HOLDING: On October 28, 2013 the Office of Administrative Hearings issued a decision in a due process matter holding, among other things, that a school district may rely on previously conducted initial assessments when determining whether a student is eligible for special education at a later date. (Student v. Oakland Unified School District, OAH Case No. 2013050664 (October 28, 2013)).
FACTS: In 2009, while attending a District charter school, psychoeducational and academic assessments were conducted, neither of which indicated Student was eligible for special education services. In 2011, the District relied on the 2009 assessments in again finding the Student was not eligible for special education services. In 2012, the District conducted a speech and language assessment on the Student, again finding that student was not eligible for special education services. Student argued that the District should have conducted an additional psychoeducational assessment in 2012 and should have found that Student was eligible for special education services because of a specific learning disability (SLD). Student also argued that the District should have suspected Student had an SLD, specifically, an auditory processing disorder, due to Student’s low grades, reports of his teachers, and the fact that his subsequent district (Berkeley Unified) found him eligible for special education because of an SLD.
RATIONALE: The District successfully argued that it correctly determined in 2009 that Student did not have a disorder of any kind and that his subsequent grades and teacher reports did not change that determination or require its reconsideration. The District’s argument was bolstered by witness testimony that children’s cognitive abilities typically stay the same throughout life and processing disorders normally appear when children are young.
While it is possible that a processing disorder not apparent in third grade could appear in fifth grade, the probability is very rare absent some external event such as exposure to lead paint, an auto accident, or head trauma. The District therefore appropriately relied on the results of the 2009 psychoeducational and academic tests in finding Student ineligible for special education in 2011 and after conducting a speech and language assessment in 2012 and again determining that Student was not eligible for special education services.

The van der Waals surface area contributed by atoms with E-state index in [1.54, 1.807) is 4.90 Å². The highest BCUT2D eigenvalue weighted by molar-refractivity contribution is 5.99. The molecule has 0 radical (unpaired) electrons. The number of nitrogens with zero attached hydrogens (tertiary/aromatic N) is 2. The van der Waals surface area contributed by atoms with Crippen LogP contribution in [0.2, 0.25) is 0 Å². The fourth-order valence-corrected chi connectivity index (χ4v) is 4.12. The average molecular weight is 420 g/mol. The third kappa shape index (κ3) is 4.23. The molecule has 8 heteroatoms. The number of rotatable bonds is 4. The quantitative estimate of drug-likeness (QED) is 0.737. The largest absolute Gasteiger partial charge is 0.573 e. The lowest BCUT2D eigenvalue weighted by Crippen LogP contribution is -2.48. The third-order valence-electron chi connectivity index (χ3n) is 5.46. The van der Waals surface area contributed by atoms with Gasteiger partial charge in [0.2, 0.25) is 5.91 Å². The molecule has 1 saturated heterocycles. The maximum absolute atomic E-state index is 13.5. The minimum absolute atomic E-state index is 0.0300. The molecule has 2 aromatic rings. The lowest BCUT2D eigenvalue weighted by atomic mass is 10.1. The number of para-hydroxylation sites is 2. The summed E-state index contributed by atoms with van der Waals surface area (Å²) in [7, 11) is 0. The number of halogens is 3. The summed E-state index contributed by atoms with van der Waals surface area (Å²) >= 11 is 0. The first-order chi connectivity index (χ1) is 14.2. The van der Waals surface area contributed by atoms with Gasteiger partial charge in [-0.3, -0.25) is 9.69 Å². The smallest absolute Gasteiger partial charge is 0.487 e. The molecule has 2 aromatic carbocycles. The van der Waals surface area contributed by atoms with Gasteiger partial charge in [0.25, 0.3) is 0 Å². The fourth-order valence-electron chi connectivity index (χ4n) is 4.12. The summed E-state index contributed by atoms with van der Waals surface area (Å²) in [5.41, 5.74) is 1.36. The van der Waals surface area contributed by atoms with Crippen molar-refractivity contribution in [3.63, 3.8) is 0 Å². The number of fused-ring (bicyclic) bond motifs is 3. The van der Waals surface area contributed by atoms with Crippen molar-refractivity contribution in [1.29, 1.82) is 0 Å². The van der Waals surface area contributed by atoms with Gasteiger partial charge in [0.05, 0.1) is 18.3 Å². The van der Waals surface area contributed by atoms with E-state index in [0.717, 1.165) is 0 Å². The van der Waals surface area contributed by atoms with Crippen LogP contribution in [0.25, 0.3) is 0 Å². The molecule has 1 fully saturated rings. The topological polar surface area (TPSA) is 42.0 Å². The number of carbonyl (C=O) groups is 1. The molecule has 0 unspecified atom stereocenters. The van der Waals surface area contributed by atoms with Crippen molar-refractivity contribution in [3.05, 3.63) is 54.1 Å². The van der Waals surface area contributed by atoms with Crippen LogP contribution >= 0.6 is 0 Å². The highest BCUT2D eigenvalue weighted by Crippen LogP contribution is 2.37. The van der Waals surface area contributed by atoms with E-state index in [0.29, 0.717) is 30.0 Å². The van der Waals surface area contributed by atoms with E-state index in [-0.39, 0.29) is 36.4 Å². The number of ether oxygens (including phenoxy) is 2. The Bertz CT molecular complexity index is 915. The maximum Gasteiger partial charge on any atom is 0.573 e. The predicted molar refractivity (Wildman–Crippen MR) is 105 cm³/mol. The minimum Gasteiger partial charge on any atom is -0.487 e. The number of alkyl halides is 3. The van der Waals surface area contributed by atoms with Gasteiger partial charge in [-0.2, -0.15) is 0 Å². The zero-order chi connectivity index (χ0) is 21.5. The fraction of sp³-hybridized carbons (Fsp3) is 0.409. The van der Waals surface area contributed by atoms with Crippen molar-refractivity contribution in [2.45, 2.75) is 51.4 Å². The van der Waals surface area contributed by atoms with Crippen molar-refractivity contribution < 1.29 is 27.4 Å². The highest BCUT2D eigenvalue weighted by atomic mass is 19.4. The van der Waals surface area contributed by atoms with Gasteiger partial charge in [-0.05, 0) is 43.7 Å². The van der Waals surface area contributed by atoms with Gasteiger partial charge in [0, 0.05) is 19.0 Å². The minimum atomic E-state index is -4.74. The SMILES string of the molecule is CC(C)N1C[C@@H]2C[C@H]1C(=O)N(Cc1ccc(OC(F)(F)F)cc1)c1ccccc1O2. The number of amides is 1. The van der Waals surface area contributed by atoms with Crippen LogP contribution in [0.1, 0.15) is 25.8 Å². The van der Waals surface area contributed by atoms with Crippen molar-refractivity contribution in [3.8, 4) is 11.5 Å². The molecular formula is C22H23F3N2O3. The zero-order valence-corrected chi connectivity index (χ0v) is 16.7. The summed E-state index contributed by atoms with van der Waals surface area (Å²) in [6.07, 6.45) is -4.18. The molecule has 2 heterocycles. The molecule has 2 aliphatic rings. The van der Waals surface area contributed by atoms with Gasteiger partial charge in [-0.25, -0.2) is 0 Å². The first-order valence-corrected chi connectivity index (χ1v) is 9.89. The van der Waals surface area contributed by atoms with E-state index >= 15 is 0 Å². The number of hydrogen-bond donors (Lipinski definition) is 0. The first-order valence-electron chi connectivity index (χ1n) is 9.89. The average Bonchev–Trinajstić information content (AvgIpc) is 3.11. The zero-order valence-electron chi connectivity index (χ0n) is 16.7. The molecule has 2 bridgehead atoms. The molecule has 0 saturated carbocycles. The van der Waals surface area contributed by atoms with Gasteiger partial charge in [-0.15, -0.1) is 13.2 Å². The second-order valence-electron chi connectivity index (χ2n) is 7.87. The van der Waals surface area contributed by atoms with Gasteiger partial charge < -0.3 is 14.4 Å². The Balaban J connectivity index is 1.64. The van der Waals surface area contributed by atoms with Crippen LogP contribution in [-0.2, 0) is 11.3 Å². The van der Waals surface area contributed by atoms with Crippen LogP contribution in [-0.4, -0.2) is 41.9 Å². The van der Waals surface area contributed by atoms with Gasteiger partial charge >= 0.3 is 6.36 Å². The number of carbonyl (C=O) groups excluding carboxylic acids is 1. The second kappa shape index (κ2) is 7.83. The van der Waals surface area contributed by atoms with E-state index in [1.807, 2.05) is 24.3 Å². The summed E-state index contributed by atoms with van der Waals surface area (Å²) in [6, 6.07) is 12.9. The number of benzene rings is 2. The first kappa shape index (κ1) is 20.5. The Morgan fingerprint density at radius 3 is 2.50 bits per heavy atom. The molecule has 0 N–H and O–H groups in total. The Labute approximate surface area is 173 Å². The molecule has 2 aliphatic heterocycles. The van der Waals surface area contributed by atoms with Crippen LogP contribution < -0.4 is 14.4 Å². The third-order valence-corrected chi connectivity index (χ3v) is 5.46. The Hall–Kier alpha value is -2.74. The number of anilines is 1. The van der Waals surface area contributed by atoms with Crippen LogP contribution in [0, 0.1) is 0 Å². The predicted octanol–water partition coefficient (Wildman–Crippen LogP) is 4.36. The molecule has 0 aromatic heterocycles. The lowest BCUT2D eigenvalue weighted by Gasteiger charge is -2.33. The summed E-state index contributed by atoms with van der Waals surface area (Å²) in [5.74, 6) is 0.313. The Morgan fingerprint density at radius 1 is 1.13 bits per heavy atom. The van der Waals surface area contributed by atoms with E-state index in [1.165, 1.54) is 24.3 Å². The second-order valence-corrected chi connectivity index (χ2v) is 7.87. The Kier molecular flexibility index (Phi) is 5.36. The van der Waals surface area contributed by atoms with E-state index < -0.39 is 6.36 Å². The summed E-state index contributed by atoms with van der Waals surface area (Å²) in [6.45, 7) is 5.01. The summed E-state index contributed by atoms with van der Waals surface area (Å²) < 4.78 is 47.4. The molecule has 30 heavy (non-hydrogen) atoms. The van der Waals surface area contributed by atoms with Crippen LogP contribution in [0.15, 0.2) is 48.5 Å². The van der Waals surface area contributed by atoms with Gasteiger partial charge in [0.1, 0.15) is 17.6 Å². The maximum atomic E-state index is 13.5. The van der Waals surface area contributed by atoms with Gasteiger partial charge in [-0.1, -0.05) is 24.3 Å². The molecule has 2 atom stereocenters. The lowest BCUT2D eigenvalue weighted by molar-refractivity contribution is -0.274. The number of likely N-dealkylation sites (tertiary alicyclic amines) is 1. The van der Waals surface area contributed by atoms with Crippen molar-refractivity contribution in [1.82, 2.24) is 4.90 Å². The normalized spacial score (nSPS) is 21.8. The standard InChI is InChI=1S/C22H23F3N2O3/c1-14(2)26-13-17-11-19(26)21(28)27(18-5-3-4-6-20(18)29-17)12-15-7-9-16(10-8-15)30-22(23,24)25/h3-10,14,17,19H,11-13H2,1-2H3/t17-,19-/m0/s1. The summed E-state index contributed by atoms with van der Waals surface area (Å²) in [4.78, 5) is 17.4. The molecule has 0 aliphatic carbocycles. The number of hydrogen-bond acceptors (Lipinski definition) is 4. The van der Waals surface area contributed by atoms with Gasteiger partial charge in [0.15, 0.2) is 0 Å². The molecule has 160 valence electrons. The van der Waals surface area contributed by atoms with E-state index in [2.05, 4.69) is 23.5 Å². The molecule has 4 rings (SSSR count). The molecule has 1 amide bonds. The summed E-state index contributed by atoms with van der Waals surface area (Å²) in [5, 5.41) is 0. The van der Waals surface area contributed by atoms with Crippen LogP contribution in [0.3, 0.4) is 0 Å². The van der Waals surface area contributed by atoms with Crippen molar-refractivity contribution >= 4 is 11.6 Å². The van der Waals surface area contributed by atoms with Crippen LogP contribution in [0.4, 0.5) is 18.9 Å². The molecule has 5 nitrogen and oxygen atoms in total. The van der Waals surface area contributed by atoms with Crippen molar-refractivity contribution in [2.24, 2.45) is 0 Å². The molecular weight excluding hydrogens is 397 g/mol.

OAH also rejected Student’s argument that the District failed to assess Student in all areas of disability between February 2012 and August 2012 despite Student’s guardian and teachers requesting reassessment. OAH held that, although the District has continuing child find duties that may require reassessment when new circumstances are present, because witnesses testified credibly that the sort of processing disorder suspected here would show its effects continually throughout Student’s life and would in all likelihood appear in early childhood, it is highly unlikely that a processing disorder that did not appear in third grade would appear on the same kind of assessments in fifth grade. OAH also found persuasive evidence that Student was frequently absent which was addressed through informal remediation to make up for the lost class time. Formal remediation is statutorily a factor that may indicate the presence of an SLD, however Student offered no evidence that the District provided anything more than informal remediation.
OAH lastly rejected Student’s claim that he should have undergone an additional psychoeducational assessment in April 2012 at the time of the speech and language assessment for the same reasons that the court upheld the District’s reliance on the 2009 assessments. OAH also rejected Student’s claim that he was denied FAPE based on the fact that his subsequent district (Berkeley Unified) found the Student eligible for special education because of the presence of an SLD due to an APD. OAH held that Berkeley Unified’s finding of special education eligibility was in error because the psychoeducational assessment upon which the auditory processing disorder designation was based used outdated testing procedures and was conducted by an optometrist who was neither trained nor licensed to determine the presence of an APD.